John

HollyID's picture
HollyID
Posts: 940
Joined: Dec 2009

I have two oncs I see. The one onc's name is Dane Dickson. He's the one that came from the Huntsman center. A wonderful, caring KNOWLEDGEABLE man. In fact, they refer a lot of cancer patients that live in Idaho to see him. My second onc is Jeffery Hancock. He's from the U of U. He's an adjunct professor there. Another caring, KNOWLEDGEABLE man who makes sure your questions are answered. I talked to Dr. Hancock yesterday about the tagemet.

I'm curious what your onc would have to say, JR. Please do ask her and see what she has to say.

I've heard such great things about the Huntsman center. They are truly top of the line. If Dr. Dickson and Dr. Hancock weren't so close, and so highly recommended, I'd be at Huntsman in a heartbeat!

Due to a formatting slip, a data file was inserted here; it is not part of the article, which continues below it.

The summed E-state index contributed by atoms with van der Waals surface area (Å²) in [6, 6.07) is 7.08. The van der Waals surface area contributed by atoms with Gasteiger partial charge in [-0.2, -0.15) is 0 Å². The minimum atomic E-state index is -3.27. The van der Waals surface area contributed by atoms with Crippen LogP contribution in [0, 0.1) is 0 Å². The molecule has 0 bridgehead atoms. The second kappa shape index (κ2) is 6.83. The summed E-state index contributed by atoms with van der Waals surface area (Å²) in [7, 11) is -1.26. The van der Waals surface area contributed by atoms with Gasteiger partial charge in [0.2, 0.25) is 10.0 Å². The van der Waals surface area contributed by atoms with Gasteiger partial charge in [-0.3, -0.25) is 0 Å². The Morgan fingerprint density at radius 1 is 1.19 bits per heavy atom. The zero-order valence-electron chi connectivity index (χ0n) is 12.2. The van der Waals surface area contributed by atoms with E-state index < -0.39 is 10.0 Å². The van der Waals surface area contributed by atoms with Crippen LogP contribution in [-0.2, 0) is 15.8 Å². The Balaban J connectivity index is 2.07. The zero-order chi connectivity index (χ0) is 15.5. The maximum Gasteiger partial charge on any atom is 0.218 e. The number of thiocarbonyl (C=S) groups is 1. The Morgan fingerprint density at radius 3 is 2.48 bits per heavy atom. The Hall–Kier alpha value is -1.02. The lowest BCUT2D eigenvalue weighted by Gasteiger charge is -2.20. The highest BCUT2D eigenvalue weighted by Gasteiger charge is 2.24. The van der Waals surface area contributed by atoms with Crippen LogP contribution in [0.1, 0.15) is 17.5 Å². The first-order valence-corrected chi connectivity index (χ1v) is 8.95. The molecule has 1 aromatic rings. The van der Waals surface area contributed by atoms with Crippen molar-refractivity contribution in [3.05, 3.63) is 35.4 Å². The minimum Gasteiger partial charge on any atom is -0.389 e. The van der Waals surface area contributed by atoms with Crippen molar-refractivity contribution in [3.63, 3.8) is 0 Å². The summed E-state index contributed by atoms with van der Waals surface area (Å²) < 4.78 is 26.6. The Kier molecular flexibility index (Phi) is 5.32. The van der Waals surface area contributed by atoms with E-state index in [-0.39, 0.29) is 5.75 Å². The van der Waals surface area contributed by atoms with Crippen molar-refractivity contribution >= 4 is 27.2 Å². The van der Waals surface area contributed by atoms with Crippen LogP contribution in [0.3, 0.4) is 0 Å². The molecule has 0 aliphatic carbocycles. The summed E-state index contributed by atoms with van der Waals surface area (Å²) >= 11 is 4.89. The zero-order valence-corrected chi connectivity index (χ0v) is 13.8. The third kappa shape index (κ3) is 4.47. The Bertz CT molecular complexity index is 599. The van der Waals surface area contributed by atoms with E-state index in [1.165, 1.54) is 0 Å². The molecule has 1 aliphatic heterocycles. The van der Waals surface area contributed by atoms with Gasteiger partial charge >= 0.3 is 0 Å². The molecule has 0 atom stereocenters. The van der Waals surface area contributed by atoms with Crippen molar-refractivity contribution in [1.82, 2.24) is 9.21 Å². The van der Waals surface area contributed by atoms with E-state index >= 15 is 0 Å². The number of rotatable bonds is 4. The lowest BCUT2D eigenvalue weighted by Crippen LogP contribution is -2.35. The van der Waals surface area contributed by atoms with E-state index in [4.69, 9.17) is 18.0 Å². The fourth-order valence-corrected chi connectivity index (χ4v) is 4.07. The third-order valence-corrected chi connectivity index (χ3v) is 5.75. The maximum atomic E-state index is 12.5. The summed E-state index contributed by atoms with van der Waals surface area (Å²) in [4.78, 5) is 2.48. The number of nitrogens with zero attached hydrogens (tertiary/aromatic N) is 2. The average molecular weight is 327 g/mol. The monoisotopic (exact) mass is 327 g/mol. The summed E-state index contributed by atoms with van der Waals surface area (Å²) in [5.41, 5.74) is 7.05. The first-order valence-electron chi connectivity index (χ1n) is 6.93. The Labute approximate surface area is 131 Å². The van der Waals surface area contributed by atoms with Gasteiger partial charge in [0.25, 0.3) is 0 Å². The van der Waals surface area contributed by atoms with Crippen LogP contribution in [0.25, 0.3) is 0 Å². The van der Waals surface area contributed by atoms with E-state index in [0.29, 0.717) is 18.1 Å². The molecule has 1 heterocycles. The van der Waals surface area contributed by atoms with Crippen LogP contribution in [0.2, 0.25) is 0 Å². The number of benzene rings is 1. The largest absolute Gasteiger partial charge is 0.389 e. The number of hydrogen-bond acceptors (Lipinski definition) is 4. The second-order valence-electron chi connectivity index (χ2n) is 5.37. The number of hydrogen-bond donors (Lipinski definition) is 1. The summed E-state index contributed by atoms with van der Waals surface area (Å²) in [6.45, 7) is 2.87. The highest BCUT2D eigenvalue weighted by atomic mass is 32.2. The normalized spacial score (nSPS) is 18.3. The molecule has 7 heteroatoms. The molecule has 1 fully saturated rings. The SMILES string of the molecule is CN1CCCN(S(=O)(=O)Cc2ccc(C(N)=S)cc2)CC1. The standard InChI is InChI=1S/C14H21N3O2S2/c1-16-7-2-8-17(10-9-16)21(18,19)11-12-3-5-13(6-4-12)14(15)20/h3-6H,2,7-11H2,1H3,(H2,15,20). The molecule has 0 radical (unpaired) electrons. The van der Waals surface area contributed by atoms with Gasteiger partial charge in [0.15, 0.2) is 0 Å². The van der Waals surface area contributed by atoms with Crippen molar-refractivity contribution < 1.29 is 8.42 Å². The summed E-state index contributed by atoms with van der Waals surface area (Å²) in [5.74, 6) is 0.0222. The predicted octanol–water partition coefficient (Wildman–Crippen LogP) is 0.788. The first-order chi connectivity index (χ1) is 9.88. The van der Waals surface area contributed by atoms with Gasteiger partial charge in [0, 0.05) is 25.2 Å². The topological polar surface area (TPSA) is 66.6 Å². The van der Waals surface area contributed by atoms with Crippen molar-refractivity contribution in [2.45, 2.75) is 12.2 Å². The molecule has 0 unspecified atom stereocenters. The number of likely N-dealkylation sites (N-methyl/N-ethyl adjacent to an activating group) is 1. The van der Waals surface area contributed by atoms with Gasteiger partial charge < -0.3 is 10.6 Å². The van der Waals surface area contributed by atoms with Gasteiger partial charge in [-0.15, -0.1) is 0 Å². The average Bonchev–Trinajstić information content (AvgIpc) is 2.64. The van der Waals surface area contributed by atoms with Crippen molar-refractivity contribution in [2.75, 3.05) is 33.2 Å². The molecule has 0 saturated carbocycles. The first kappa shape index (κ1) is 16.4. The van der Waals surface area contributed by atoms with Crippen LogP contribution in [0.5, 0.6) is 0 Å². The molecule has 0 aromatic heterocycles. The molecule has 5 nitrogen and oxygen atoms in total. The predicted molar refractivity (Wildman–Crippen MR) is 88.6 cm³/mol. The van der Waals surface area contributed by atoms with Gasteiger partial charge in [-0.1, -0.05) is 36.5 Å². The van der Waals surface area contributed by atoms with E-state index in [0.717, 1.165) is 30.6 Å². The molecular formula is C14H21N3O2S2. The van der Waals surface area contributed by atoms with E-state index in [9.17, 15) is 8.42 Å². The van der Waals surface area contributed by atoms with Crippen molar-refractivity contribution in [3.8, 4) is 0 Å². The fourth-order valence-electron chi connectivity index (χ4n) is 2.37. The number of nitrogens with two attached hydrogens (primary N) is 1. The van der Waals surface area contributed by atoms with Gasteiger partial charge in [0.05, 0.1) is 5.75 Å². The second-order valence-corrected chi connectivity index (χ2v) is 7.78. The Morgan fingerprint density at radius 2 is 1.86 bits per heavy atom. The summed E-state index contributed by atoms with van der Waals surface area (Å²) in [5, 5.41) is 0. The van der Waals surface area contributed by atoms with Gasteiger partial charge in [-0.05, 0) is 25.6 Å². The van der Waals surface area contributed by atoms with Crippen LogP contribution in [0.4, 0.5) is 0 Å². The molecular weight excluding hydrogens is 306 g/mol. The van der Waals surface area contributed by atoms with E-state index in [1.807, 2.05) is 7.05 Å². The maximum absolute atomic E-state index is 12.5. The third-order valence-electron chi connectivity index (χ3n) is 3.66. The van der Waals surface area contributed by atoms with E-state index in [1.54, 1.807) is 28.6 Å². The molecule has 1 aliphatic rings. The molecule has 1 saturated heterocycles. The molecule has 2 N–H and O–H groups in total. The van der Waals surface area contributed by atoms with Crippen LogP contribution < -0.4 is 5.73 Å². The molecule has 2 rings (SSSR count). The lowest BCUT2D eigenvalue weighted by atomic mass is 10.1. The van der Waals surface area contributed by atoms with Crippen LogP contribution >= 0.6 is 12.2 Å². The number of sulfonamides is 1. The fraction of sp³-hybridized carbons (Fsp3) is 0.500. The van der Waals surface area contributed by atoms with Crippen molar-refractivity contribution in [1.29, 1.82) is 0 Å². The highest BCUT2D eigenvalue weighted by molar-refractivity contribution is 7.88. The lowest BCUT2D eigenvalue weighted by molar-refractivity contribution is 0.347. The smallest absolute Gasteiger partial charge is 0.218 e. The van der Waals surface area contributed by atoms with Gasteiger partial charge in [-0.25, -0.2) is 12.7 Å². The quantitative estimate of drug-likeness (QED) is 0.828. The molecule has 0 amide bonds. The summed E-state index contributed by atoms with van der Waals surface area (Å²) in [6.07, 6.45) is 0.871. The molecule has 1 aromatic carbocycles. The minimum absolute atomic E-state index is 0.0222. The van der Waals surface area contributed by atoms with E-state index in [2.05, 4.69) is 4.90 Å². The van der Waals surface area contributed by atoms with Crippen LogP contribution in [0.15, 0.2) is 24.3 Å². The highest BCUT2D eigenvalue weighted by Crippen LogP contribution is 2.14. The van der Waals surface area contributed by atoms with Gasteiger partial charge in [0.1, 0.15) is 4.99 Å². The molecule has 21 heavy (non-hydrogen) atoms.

dianetavegia's picture
dianetavegia
Posts: 1953
Joined: Mar 2009

So they've known this for nigh on 30 years and it's not given to everyone?

Back when they did the trials, all cc patients had a full year of chemo with 5 FU only. It was only given before surgery and for the 1 year following.

One of the pages I read said the drug company stopped the 'for cancer' trials when they cut back on production. I have to say it the results were really this promising, you'd think the drug company would have continued production and made huge profits off saving lives.

Something just doesn't add up.

feniks's picture
feniks
Posts: 33
Joined: Mar 2009